Thursday, May 3, 2012

Why I am A Secular Humanist Part 1

     Humanism is not necessarily fashionable as a position in philosophical circles anymore, such is the influence of postmodernism.  Humanism, with its emphasis on reason and science, is throw-back to modernism, to philosophy unencumbered by the influence of currents of more recent Continental Philosophy.  Indeed, the fact that humanists use the word 'human' suggests a universal definition of the 'human' that we are told has been manufactured by western powers to legitimate certain forms of power.  So, how can someone who has absorbed Nietzsche and is especially fond of Foucault, able to take the humanist position?  That is the question I am going to try to answer in the next few posts.

     There is no doubt that Nietzsche was a great genius.  He was certainly one of the great stylists.  He paints a disturbing picture of the modernism of the 19th Century.  He plumbs its emptinesses, reveals the nihilism implied by what he saw as the conventional values of his time.  In fact, I completely agree with many of his comments, particularly those regarding religion.  He skewers religion as a life-denying, life-hating, stance.  He unmasks the otherworldly escapism of the history of philosophy since the time of Socrates, the refuge taken in the Forms or the Absolute or God.  Everyone should Read The Twilight of the Idols.  It is a refreshing, challenging book.

     Where Nietzsche and I part ways is his critique of Reason and Science.  When I was in grad school in Philosophy in the early 1990s, the Academy was still in the throws of what has become known as the Science Wars.  This has largely dissipated over the last 20 years.  It is clear to me that the scientists have won the day.  While Science may not be able to tell us the ultimate nature of "really real reality"(as PDQ Bach would say), it is remarkably successful.  I think many people outside of the sciences don't quite realize how careful, how peer-reviewed, is the mainstream of Science.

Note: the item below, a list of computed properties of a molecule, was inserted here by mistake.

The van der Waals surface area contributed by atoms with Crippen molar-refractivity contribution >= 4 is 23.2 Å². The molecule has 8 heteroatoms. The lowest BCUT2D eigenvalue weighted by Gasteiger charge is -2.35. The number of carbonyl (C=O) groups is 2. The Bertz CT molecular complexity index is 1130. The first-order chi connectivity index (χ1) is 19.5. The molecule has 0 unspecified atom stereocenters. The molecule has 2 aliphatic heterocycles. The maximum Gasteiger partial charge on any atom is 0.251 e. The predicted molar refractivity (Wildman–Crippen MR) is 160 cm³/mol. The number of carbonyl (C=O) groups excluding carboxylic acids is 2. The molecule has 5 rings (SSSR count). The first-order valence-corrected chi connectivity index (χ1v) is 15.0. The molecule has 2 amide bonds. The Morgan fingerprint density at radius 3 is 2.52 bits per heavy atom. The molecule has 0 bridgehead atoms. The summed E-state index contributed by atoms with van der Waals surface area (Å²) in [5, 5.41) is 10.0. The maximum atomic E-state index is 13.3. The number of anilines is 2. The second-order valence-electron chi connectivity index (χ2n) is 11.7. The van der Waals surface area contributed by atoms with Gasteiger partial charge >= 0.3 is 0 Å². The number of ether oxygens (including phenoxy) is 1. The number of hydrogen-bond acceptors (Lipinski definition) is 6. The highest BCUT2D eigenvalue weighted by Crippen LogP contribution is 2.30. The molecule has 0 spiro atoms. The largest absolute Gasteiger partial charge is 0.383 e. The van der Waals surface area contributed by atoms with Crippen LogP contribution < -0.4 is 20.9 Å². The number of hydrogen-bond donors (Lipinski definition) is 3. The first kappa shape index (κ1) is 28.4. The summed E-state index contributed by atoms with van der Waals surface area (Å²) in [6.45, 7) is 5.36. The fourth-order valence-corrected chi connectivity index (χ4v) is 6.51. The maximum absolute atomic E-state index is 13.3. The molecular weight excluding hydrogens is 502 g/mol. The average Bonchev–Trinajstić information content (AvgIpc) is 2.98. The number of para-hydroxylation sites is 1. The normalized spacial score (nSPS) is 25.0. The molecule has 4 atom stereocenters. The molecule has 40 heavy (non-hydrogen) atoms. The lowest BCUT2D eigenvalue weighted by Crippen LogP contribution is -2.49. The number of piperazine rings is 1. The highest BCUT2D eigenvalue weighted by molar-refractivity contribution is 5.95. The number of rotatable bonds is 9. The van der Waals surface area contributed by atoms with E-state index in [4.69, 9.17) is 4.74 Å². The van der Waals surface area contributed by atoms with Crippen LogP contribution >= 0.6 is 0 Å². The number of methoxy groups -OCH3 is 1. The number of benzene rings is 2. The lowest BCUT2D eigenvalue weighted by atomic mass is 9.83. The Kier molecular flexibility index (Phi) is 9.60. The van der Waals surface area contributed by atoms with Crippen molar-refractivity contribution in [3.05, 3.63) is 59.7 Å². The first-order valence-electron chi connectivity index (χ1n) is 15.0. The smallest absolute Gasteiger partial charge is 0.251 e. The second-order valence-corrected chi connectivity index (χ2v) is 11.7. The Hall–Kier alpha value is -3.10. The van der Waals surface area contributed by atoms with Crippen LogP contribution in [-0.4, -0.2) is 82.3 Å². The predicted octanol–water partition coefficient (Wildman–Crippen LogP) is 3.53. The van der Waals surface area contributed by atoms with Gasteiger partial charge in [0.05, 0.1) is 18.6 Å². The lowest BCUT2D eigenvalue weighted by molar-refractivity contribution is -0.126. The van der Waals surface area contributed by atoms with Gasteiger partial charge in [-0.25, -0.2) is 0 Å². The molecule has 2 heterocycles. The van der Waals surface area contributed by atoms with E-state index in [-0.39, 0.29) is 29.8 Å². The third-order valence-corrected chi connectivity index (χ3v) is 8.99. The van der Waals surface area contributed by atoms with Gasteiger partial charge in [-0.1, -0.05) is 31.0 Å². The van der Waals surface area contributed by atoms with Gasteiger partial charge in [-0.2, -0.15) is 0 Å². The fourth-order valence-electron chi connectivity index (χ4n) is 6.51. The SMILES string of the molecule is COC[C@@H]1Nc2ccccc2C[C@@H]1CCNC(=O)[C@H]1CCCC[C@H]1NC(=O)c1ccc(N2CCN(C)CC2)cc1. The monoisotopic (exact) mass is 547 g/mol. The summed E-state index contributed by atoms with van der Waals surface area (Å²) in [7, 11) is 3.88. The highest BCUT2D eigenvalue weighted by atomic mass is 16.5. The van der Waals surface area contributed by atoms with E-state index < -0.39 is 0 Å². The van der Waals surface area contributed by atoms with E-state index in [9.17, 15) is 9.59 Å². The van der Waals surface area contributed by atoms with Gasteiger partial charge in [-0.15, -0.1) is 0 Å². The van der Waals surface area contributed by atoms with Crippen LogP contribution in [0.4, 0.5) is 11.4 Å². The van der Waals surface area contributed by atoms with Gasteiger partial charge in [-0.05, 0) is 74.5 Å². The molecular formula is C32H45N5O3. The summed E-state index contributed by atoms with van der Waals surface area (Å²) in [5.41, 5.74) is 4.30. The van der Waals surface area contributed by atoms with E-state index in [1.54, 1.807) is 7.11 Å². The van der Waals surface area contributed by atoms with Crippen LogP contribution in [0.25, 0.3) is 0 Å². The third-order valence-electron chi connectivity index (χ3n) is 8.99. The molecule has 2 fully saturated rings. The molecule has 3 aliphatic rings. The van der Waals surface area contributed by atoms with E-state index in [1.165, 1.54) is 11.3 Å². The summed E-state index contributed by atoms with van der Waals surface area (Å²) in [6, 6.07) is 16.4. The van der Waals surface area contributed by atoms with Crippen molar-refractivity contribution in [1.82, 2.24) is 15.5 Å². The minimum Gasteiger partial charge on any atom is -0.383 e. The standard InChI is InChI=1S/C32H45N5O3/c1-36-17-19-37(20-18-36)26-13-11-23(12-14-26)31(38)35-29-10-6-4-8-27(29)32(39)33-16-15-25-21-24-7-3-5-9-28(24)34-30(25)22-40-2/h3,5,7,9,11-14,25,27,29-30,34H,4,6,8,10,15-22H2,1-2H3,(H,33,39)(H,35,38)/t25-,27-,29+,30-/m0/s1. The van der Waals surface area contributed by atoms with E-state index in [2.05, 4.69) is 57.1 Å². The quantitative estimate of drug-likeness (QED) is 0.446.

I'll give you an example, everybody's favorite, Evolution.  When I was an Anabaptist, there were many I knew in the Church who rejected Evolution in favor of Intelligent Design.  Having an open mind I began to study the evidences for Evolution and compared that evidence against the arguments of the Intelligent Design group.  I read both sides, doing my best to give both sides its due.  I considered all the arguments as carefully as I could.  The result of this investigation was, a great enhancement of my understanding of Biology, and the conclusion that the arguments for UNGUIDED evolution were absolutely overwhelming.

Over the last two decades since I left grad school in Philosophy I became a Mathematician, but never lost my taste for Philosophy.  I have concluded from my exposure to Science and Mathematics that Scientific Progress is neither an idol nor a failed narrative, it is a fact.  Indeed, if Nietzsche's illness really was Syphilis, modern medicine could cure him now.

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